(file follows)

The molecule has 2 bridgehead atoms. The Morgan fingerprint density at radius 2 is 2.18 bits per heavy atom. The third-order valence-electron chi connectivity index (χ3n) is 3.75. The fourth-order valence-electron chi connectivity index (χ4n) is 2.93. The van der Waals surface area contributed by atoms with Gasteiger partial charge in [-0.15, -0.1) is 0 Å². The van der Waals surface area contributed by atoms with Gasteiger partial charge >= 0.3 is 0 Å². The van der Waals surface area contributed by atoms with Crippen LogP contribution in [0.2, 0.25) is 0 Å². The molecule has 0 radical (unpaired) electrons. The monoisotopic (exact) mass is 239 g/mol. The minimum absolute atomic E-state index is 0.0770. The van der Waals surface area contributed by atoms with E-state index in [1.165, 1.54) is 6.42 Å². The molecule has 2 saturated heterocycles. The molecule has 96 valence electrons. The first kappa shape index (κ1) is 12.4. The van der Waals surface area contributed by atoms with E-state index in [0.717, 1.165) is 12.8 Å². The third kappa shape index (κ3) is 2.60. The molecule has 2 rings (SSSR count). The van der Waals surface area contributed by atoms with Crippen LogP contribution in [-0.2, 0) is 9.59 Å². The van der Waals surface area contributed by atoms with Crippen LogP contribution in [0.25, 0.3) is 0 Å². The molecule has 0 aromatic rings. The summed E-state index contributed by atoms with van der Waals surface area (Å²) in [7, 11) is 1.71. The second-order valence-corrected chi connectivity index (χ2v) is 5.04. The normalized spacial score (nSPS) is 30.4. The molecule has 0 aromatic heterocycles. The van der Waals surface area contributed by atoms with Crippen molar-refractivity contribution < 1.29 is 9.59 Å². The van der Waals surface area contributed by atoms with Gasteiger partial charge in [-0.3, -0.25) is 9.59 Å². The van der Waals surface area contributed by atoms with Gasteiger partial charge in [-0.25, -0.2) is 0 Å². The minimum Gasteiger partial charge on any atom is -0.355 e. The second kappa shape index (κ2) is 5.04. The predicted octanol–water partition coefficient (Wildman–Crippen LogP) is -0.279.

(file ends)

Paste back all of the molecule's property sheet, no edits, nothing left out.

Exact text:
The molecule has 2 bridgehead atoms. The Morgan fingerprint density at radius 2 is 2.18 bits per heavy atom. The third-order valence-electron chi connectivity index (χ3n) is 3.75. The fourth-order valence-electron chi connectivity index (χ4n) is 2.93. The van der Waals surface area contributed by atoms with Gasteiger partial charge in [-0.15, -0.1) is 0 Å². The van der Waals surface area contributed by atoms with Gasteiger partial charge >= 0.3 is 0 Å². The van der Waals surface area contributed by atoms with Crippen LogP contribution in [0.2, 0.25) is 0 Å². The molecule has 0 radical (unpaired) electrons. The monoisotopic (exact) mass is 239 g/mol. The minimum absolute atomic E-state index is 0.0770. The van der Waals surface area contributed by atoms with E-state index in [1.165, 1.54) is 6.42 Å². The molecule has 2 saturated heterocycles. The molecule has 96 valence electrons. The first kappa shape index (κ1) is 12.4. The van der Waals surface area contributed by atoms with E-state index in [0.717, 1.165) is 12.8 Å². The third kappa shape index (κ3) is 2.60. The molecule has 2 rings (SSSR count). The van der Waals surface area contributed by atoms with Crippen LogP contribution in [-0.2, 0) is 9.59 Å². The van der Waals surface area contributed by atoms with Crippen LogP contribution in [0.25, 0.3) is 0 Å². The molecule has 0 aromatic rings. The summed E-state index contributed by atoms with van der Waals surface area (Å²) in [7, 11) is 1.71. The second-order valence-corrected chi connectivity index (χ2v) is 5.04. The normalized spacial score (nSPS) is 30.4. The molecule has 0 aromatic heterocycles. The van der Waals surface area contributed by atoms with Crippen molar-refractivity contribution < 1.29 is 9.59 Å². The van der Waals surface area contributed by atoms with Gasteiger partial charge in [-0.3, -0.25) is 9.59 Å². The van der Waals surface area contributed by atoms with Gasteiger partial charge in [-0.25, -0.2) is 0 Å². The minimum Gasteiger partial charge on any atom is -0.355 e. The second kappa shape index (κ2) is 5.04. The predicted octanol–water partition coefficient (Wildman–Crippen LogP) is -0.279.